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Results 121–140 of 4264 for speaker:Lord Murphy of Torfaen

Written Answers — Department for Education: Church Schools (21 Dec 2016)

Lord Murphy of Torfaen: To ask Her Majesty’s Government what assessment they have made of the progress made by disadvantaged pupils in Church schools.

Written Answers — Department for Education: Church Schools (16 Dec 2016)

Lord Murphy of Torfaen: To ask Her Majesty’s Government what assessment they have made of the contribution of Church schools to community cohesion.

Wales Bill - Report (1st Day) (Continued) (14 Dec 2016)

Lord Murphy of Torfaen: My Lords, I support the amendments. The noble and learned Lord, Lord Judge, referred to Henry V as a Welshman; indeed, he was a Monmouthshire man like myself. Of course, Henry VIII was a Welshman too, and he was less benign to Wales than the other Henry, just as the situation described by noble Lords is not benign. Over the past 20 years, the way in which legislation has been made in Wales...

Wales Bill - Committee (4th Day) (23 Nov 2016)

Lord Murphy of Torfaen: I am grateful to my noble friend. I want in particular to support my noble friend Lord Hain and his two amendments. For the whole of the Labour Government—from 1999 onwards, anyway—he and I held the position of Secretary of State for Wales between us. Two things emerged which were themes in that job—he has already touched on this. One was ensuring that there were good relations between...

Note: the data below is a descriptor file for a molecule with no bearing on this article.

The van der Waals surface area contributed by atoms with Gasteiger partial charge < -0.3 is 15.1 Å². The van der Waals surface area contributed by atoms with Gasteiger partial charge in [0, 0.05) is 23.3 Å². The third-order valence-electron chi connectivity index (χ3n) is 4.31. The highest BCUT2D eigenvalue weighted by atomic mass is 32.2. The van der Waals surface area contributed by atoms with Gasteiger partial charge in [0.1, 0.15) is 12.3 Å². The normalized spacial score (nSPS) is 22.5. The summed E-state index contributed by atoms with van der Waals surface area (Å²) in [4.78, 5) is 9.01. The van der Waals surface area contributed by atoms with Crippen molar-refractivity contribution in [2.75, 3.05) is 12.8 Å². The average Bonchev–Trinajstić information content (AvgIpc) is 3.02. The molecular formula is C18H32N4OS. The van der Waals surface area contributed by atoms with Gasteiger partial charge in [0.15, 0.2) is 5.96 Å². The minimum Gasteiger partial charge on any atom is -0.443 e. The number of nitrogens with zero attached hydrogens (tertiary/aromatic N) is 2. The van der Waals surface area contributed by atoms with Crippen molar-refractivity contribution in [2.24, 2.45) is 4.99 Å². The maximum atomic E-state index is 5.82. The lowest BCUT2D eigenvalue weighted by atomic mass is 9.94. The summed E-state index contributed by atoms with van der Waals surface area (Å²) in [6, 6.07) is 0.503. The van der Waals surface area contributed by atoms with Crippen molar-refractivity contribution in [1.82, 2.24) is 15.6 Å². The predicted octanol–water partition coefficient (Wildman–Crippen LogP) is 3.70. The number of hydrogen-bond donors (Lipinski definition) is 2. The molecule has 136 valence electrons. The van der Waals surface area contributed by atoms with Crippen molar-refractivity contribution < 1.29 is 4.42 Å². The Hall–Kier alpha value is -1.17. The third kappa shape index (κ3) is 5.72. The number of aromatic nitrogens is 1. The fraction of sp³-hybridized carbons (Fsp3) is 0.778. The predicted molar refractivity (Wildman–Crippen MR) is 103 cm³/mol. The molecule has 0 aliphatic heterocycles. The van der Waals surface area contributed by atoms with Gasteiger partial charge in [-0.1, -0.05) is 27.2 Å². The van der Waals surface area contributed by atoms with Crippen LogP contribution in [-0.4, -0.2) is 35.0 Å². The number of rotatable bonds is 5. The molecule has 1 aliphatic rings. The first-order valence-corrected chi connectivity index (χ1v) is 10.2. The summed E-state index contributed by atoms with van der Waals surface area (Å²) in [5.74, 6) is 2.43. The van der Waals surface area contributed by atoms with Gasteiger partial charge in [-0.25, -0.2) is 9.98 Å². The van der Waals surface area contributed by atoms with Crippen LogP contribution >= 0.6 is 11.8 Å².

Wales Bill - Committee (4th Day) (23 Nov 2016)

Lord Murphy of Torfaen: My Lords, I support my noble friend Lord Rowlands on his tidy amendment, which comes from a tidy friend. I have had the great pleasure of knowing my noble friend for 46 years; in fact, I was still in the sixth form when he first became a Welsh Member of Parliament. I know that the Minister has been hugely constructive during proceedings on the Bill. I hope that he will listen carefully to the...

Wales Bill - Committee (3rd Day) (Continued) (15 Nov 2016)

Lord Murphy of Torfaen: I agree very much with the noble Baroness, Lady Randerson. Over the past three days in Committee, the Minister has been very helpful. He knows his stuff. He probably knows devolution better than any other Minister in the current Government. I rather suspect that he might not agree with us on this but I hope he can. I think this debate is about Bristol, not air passenger duty. As the noble...

Wales Bill - Committee (3rd Day) (Continued) (15 Nov 2016)

Lord Murphy of Torfaen: My Lords, on more than one occasion, I probably rode to the rescue of S4C myself, and I very much agree with the noble Baroness, Lady Randerson, about the financial dangers unless we have guarantees. At the moment, the Welsh language is rightly devolved to the Welsh Assembly, so it would seem logical—would it not?—that Welsh-language broadcasting should be also. There are two issues that...

Wales Bill - Committee (3rd Day) (Continued) (15 Nov 2016)